The best thing about Night Of The Creeps is that it that it loves the fact that it’s a B-movie, Even more, it’s quite clear that this is a B-movie that actually strives to be the best B-movie it can be. This is evident in an early scene which takes place in 1959 when the alien slugs first come to Earth and attack a young man out on a date with his girlfriend. This part is shot in black and white and looks like a compilation of the most cliché ’50s drive-in movies ever. There are sweaters, ponytails, and words like “dreamy” and “neato,” plus the main guy in this story is named Johnny, just like every other hunky stud in the ’50s, apparently.

5. From Beyond

Director: Stuart Gordon
Stars: Jeffrey Combs, Barbara Crampton, Ted Sorel, Ken Foree

Dr. Edward Pretorius and his assistant, the physician Crawford Tillinghast, a machine called the “Resonator”. This device creates a force field that stimulates a part of the brain, gives you pleasure, makes you a junkie and also opens the door for hideous creatures to slip into our world. When Pretorius gets his head eaten by one of those creatures he joins them on the other side while Crawford is sent to a loony bin, prime suspect to Pretorious’ murder. Dr. Katherine becomes Crawford’s shrink and decides to recreate the experiment with the help of Crawford and Shaft wannabe cop Bubba. Before you can say “acid trip” phallic monsters appear, Pretorius comes back in many hideous forms, somebody eats brains and Doc Kat slips into a leather bondage outfit… yum.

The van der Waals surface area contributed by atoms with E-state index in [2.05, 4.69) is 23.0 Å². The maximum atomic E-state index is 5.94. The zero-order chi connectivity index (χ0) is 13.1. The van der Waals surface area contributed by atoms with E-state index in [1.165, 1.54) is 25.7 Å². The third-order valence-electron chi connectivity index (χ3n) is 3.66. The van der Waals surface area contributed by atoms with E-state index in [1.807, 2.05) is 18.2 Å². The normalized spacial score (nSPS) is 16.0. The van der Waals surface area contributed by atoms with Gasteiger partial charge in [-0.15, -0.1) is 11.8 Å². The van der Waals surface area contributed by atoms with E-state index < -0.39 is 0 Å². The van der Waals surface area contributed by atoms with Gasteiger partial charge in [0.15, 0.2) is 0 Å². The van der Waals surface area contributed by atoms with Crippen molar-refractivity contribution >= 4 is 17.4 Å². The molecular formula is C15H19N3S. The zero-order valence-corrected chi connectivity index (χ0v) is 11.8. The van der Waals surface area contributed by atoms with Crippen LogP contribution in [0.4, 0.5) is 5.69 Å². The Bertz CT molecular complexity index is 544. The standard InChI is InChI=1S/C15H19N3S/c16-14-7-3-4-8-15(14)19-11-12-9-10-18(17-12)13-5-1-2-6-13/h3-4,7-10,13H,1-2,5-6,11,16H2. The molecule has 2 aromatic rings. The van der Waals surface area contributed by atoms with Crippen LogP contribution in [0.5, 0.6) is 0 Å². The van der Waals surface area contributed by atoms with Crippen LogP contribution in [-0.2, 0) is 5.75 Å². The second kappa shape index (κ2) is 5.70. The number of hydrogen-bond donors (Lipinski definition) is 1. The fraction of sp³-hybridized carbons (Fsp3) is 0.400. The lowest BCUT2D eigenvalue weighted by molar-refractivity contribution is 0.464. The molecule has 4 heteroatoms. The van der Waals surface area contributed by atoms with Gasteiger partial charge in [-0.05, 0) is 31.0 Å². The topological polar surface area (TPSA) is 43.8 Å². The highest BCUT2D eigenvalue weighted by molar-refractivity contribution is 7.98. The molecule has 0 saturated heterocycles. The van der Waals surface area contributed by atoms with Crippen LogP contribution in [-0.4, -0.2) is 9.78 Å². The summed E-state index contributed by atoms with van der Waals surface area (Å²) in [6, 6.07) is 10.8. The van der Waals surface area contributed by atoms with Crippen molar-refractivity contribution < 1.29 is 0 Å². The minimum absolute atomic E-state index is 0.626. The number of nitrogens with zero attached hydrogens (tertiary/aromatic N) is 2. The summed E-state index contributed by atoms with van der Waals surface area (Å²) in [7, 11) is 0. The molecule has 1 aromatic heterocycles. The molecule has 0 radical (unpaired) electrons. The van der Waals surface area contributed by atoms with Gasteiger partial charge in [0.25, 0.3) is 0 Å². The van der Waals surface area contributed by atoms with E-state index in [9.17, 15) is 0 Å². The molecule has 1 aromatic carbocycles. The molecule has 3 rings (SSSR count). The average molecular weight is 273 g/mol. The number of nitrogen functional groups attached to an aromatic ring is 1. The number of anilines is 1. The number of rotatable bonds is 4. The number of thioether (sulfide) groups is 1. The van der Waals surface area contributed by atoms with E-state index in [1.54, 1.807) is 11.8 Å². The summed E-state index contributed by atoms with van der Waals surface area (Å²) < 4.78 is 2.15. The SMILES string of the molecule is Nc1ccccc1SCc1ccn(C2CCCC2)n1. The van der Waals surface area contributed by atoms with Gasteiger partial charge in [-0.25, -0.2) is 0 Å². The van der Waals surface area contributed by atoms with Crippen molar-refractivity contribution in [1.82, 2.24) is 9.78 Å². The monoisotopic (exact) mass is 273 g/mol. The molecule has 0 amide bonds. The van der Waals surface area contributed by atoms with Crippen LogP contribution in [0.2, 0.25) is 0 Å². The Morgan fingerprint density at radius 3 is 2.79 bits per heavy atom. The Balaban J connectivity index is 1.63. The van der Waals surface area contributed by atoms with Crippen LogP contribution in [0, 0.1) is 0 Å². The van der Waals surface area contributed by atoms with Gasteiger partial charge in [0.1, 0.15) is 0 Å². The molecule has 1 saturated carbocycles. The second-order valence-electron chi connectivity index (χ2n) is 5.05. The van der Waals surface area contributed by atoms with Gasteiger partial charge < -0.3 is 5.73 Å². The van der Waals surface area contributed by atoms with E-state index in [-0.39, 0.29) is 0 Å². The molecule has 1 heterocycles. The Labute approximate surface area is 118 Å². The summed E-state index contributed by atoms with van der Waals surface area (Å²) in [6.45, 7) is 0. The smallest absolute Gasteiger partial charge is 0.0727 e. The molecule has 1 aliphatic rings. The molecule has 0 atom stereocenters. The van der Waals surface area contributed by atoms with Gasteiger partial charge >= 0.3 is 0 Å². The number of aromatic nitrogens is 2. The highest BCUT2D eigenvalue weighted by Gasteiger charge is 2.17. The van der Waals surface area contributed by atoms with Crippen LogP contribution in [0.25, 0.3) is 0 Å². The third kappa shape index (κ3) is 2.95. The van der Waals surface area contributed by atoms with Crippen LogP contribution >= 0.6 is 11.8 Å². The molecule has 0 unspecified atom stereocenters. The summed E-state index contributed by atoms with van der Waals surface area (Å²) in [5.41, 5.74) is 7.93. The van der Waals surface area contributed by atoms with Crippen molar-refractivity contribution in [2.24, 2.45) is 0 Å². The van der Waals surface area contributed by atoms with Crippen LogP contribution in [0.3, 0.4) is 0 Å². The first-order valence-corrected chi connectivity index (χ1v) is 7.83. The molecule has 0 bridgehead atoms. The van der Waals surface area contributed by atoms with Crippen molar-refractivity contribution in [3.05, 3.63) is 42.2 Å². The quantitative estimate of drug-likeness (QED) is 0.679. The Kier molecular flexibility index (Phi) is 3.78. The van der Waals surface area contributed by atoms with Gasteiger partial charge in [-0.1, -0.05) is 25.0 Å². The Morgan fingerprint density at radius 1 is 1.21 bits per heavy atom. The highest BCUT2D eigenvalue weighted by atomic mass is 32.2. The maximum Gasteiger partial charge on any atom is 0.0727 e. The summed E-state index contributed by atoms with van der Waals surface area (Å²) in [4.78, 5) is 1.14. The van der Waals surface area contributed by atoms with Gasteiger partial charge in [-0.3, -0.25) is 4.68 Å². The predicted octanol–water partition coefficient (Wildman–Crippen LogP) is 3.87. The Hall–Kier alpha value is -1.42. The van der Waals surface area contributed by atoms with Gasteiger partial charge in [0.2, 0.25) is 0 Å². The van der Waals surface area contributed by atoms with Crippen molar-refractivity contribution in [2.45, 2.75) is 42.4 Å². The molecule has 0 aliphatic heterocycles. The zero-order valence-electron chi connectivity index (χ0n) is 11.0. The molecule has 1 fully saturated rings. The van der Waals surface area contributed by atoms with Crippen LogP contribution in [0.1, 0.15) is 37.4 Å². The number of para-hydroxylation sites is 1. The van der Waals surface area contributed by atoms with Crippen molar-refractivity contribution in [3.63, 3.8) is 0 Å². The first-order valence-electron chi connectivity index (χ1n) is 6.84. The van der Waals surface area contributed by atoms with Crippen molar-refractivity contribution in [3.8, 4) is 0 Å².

The team behind Re-Animator offers us another grisly scientist horror flick based on another HP Lovecraft tale. And what can we say… this is one messed up movie. From Beyond is one of those rare films that manages to both work on a metaphorical level and as pure entertainment. By translating Lovecraft’s brand of horror into real-world terms, director Stuart Gordon manages to once again strike gold with a subject that is frequently a minefield of unwatchably awful films. Now if only the directors still churning out Lovecraftian crap would figure it out and do the same.

4. The Hitcher

Director: Robert Harmon
Stars: Rutger Hauer, C. Thomas Howell, Jennifer Jason Leigh, Jeffrey DeMunn

With The Hitcher, we are presented with one of the most disturbing antagonists in movie history. Apparently polite and affable when young driver Jim Halsey finds him hitching a lift by a quiet road one night, John Ryder gradually reveals himself to be a complete and utter maniac. And try though Jim might, he just can’t get away from this knife-wielding killer, who murders numerous innocent people, blows up a petrol station, and leaves a severed finger in Jim’s chips. And that’s just the beginning of the madness.

How great is The Hitcher? Well, Roger Ebert gave it zero stars and called it “diseased and corrupt,” that’s how great it is. It’s definitely one for the books. A thriller with brains, an action flick with soul, a horror film with purpose, sporting a captivating baddie to boot. Engagingly vague, razor directed, well acted and heavy on the suspense, it’s one of those rare genre films that simply works on every level.

3. Manhunter

Director: Michael Mann
Stars: William Petersen, Kim Greist, Joan Allen, Brian Cox